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Stopgap Friends

by Avery

Stopgap Friends

The following has had the names redacted for privacy reasons, and replaced with only the initial. Should you recognise yourself in this, please realise that I do not have ill intent. I love all of these people, dearly. I miss some of them more than I can really explain. I wish they were all still a part of my life. This post is a sort of reconciliation, a attempt to understand that people sometimes float in opposite directions, and travel different seas. We have to be okay with that. We have to accept that. As hard as it can sometimes be.

I’ve been thinking a lot lately about what I am choosing to call “stopgap friends.” These include people such as K or M or T, J or F, to a degree E or N or M. These are all people who indubitably have influenced my life, for better or for worse, and who at one time I considered very good friends, perhaps even best friends, but who have since fallen out of the rungs of friendship. It’s the ebbing of life: people come and go and we cannot expend our energy attempting to stop that movement. It’s natural, in its own way. Stopgap friends are the purest example of that quote from John Irving that I have so long loved:


“We don’t always have a choice how we get to know one another. Sometimes, people fall into our lives cleanly–as if out of the sky, or as if there were a direct flight from Heaven to Earth–the same sudden way we lose people, who once seemed they would always be part of our lives.” (Last Night in Twisted River)


I guess there are two main people that I’ve been thinking about in regards to this whole “stopgap friends” conundrum. Primarily, it has been K and T, with E, of course, sprinkled in throughout.

I was acquainted with K and T two years ago. K, dropped cleanly into my life when D invited her and C over after some party for orientation week. I remember not liking K as much when I first met her. She was shy, didn’t really seem interested in being friends. This is why I was so surprised the first time she asked me to do something. E and M were gone, I don’t remember where, as were the others in our friend group, and since we were the only two left, K asked me to go with her to some event at the park. The event was dumb. Our adventure was short lived and little enjoyed. But I’ll remember it because it was the first time we had ever actually hung out with one another, and it was the start of our stopgap friendship.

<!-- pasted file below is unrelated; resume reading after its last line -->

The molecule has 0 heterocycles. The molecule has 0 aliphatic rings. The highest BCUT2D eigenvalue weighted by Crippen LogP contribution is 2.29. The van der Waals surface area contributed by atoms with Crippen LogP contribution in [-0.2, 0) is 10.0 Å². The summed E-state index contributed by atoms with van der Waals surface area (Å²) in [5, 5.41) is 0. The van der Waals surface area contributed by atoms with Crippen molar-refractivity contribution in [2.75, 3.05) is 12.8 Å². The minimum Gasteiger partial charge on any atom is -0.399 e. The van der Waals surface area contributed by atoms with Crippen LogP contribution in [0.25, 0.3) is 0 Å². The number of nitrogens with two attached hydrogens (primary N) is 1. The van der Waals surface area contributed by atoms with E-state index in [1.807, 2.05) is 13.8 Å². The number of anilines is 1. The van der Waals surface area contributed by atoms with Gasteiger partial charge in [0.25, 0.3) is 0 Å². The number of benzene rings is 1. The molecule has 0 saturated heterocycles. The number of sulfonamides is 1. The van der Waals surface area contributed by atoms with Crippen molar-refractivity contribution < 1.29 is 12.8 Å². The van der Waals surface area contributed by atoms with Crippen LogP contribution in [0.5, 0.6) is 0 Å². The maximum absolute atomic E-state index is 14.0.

I cared more than she did. At least, I tell myself that now.

I miss K. I drive by her flat often and I routinely think about how we hardly talk anymore. The thing is, I knew the destination of our friendship before we had fully docked at the station. I told her that after the summer passed we wouldn’t be friends anymore, because the only thing we had going for ourselves in the second semester was the class we shared together. I knew we were destined for failure because of one tenet, and I think this is probably the quintessential feature of all stopgap friendships: I believed that I cared more than she did. At least, I tell myself that now. As if I had the right to judge how much another person cared.

Friendship is a two-way street; stop-gap friendship is a one-way cul de sac where one individual eventually exits the same way she entered: as though the other party didn’t exist.

Stopgap friendships occur when one party cares more than the other party, or, when one party believes they care more than the other party. When one person feels that she is responsible for the maintenance, initiation, and upkeep of the relationship. Once this feeling of responsibility has gone on for too long, she begins to feel overwhelmed by it. She begins to admit that life would be easier if she let the friendship die out, even if that is not what she would prefer to have happen. Friendship is a two-way street; stop-gap friendship is a one-way cul de sac where one individual eventually exits the same way she entered: as though the other party didn’t exist.

There is an inherent, perceived oxymoron when one considers the word friend in accordance to the word stopgap. They don’t seem to go together. They’re an absurd pairing. Friendship is defined by the Oxford dictionary as: “a person whom one knows and with whom one has a bond of mutual affection” (my italics). Mutual. That’s the key word. The proposition that friendship can be considered in tandem with “stopgap” is one that can and should be seen as absurd.